Posts tagged ‘Swedish cardamom buns’

Fabrique feature

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I have been completely obsessed with cardamom buns since being in Stockholm some weeks ago. I was staying just down the road from Melqvist Kaffebar and became addicted to their buns & coffee breakfast combination. After coming back, I had serious withdrawal symptoms. My friend Josh, a New Yorker turned Hackney dweller, told me that I could get a fix at Fabrique Bakery in Hoxton/Haggerston.

Good Josh, I owe you one.

The Fabrique in Haggerston is the first London branch of a Stockholm artisanal stone-oven bakery chain: this is bona fide, top-notch Scandi baking. Tucked underneath one of the Hoxton Arches, their laboratory-cum-shop makes and sells all sorts of sourdough (levain) bread, as well as croissants, muffins, cookies and other baked delicacies, including (and most importantly!) the original Swedish cardamom buns. All served with coffee by Stockholm roaster Johan & Nyström.

Forget about American buns: Swedish cardamom buns have a very special knot shape, similar to a bow tie, and are chewier (and tastier) than their Atlantic cousins. Getting your hands on one of Fabrique’s is worth begging and cheating, if necessary. If you really can’t, bake some at home.

MILFabrique Bakery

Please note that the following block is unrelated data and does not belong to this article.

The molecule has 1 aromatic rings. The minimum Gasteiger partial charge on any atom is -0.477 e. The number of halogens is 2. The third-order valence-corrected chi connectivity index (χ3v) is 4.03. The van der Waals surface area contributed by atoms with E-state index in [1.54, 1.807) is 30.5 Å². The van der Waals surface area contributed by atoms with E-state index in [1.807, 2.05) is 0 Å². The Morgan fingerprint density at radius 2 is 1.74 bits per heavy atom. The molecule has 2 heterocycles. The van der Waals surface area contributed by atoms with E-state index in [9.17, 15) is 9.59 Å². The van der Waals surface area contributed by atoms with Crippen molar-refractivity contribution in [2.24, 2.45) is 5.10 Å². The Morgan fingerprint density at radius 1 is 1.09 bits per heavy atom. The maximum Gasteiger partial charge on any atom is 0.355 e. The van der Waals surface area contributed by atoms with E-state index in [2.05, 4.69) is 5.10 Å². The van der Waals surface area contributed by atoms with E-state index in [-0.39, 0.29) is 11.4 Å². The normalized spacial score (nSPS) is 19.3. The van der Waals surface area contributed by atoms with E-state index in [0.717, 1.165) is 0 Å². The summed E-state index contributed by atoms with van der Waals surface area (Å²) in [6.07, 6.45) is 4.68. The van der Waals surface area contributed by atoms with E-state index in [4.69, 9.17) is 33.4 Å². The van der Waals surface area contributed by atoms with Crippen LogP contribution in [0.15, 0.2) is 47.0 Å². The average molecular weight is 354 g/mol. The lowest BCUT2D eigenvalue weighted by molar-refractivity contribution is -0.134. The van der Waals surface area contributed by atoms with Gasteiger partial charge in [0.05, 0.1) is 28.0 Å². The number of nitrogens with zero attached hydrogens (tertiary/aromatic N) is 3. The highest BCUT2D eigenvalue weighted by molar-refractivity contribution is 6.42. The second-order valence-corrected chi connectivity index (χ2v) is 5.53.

Arch 385, Geffrye Street,
Hackney, London
E2 8HZ
Hoxton overground station
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P1080957 feature

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Do like the Swedish do and share these buns and a coffee with a friend! Having a coffee break with friends or family is a social institution in Sweden, known as fika, and pastries (in particular cinnamon and cardamom buns) are so much a part of it that they are often referred to as fikabröd, fika-bread.

This recipe is based on the one by Linda Lomelino of the wonderful (and highly recommended) Swedish blog Call Me Cupcake, with some personal tweaks. Even if you have never used cardamom or fresh yeast in your baking before, it is really worth sticking to the Swedish recipe and giving it a try, as these are the two ingredients that give the buns their fragrant, aromatic flavour.

Fresh yeast is easily available online, in most whole food shops or from real bakeries.

In Britain, cardamom is more often associated with curries than with sweet pastries; cardamom pods are the big green pods in Pilau rice. For this recipe you will need the dark brown seeds inside the pods. Although supermarkets generally sells the green pods, rather than the seeds, the seeds are easily available online, including via Amazon. For this recipe, it is important to ground the seeds immediately before use, to keep their flavour and smell.

Cardamom pods, seeds and ground seeds

Cardamom pods, seeds and ground seeds

Ingredients (for about 18 extra-large buns)

840 g all purpose flour (1400 ml)
500 ml milk
325 g soft butter
180 g (200 ml) granulated or brown sugar
50 g fresh (live) yeast (or 14 g, that is two envelopes, of fast action dried yeast)
3 tablespoons freshly ground cardamom
2 tablespoons ground cinnamon
½ teaspoon salt
½ teaspoon vanilla extract